• Caroline

Forget the "should"


Photo by Sticker Mule on Unsplash

There’s a swear word that is often used by people who have just separated from their life partner. Contrary to popular belief, it doesn’t start with “F”. The word is “should”.


Conversations with our inner voice often follow this script: “I should have been a better wife/husband/partner”, “I should have tried harder/stayed longer/left earlier” and “I should just get over it/stop drinking/move on”.


But there are a number of problems with sending this message to yourself.


If you were in an abusive relationship, you were probably fed a lot of shoulds: “You should lose weight/be a better parent/nag less and then I’ll love you and be kind to you”. If you continue to use the "should" word, you are essentially continuing the abuse. Against yourself.


If your separation was amicable, the word is still destructive. “I should have been able to make my marriage work.” “I should have spent less time in the office and more time with my family”. Over and again, you’re reinforcing the idea that you’re a failure, because your marriage didn’t work, and it should have.


The reason "should" is so awful is because it involves judgement and shame.


Who decides what we should and shouldn’t do? In an abusive relationship, it’s fairly clear who’s making the decisions about appropriateness. But who decided that ending a relationship that doesn’t serve you should be considered failure, rather than success?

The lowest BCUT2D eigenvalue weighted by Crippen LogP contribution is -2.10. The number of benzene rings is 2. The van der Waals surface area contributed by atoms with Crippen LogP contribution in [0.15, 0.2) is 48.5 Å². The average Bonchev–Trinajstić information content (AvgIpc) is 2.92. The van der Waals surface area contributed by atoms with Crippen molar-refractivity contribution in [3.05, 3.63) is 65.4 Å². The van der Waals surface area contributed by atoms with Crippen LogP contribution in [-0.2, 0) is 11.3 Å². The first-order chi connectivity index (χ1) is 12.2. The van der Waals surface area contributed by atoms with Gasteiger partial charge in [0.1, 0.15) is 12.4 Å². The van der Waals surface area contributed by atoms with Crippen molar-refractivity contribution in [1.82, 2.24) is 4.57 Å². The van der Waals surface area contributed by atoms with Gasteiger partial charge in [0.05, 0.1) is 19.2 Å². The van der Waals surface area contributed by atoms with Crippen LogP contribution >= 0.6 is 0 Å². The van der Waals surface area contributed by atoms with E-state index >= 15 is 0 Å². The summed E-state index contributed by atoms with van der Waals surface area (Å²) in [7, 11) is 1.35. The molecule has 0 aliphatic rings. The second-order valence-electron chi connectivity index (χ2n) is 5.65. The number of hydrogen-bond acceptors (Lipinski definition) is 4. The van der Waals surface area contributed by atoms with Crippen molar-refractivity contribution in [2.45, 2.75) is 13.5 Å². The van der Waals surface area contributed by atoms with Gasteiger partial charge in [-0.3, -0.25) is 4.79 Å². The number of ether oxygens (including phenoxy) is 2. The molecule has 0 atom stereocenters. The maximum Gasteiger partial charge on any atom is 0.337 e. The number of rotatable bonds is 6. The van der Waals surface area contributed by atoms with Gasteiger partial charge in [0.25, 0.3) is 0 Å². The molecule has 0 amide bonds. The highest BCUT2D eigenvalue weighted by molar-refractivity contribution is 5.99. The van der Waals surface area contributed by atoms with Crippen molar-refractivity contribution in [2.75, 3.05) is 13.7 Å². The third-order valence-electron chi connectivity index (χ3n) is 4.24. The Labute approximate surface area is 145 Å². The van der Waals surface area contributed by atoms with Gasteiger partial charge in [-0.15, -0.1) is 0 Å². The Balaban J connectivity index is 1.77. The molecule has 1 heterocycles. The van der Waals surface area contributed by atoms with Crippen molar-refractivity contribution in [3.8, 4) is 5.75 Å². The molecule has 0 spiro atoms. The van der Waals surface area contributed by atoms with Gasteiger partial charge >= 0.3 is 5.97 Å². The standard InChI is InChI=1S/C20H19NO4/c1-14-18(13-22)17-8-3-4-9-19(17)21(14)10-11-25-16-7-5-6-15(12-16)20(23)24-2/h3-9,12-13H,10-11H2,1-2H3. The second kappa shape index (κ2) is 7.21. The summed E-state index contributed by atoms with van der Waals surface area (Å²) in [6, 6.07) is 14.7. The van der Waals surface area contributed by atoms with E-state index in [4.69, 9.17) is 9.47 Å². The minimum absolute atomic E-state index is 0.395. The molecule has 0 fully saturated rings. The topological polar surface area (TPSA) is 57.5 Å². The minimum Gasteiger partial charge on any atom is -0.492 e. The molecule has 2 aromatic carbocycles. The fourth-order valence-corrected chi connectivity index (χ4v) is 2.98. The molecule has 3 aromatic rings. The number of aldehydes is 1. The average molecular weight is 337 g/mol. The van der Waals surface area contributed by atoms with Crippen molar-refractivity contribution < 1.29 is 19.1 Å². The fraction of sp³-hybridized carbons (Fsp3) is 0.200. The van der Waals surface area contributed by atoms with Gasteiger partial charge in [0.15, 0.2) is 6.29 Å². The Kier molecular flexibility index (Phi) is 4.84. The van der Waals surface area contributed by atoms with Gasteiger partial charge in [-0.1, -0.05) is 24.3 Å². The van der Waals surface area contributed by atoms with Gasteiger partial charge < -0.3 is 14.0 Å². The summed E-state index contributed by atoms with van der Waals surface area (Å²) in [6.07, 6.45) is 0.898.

Could it be society’s celebration of long marriages? Perhaps it’s the religious aspect of the union or the traditional vows ("till death do us part", originally drafted when life expectancy was around 30). Or maybe we’ve all just accepted the white picket fence equation (that success = spouse + house + career + car + 2.4 children).


Most of us don’t turn up to our wedding believing the union will end in divorce. But often it does. For a number of reasons, including lack of intimacy, infidelity, abuse, lack of compatibility, inequality, loss of identity or getting married at an early age or for the wrong reasons.


Leaving a marriage or relationship in which you’ve invested emotional effort, for any reason, is difficult. At the very least, it involves grieving the loss of a shared vision for the future. It's rarely done lightly, particularly when children are involved. It’s traumatic and it's painful.


So if your marriage or relationship has fallen apart, accept you did everything you could. And if you didn’t, acknowledge that it’s over anyway. Accepting what happened, rather than focusing on what someone thought should have happened, is a kinder way to treat yourself in the raw post-separation period.


Accept the as is. Forget the "should".

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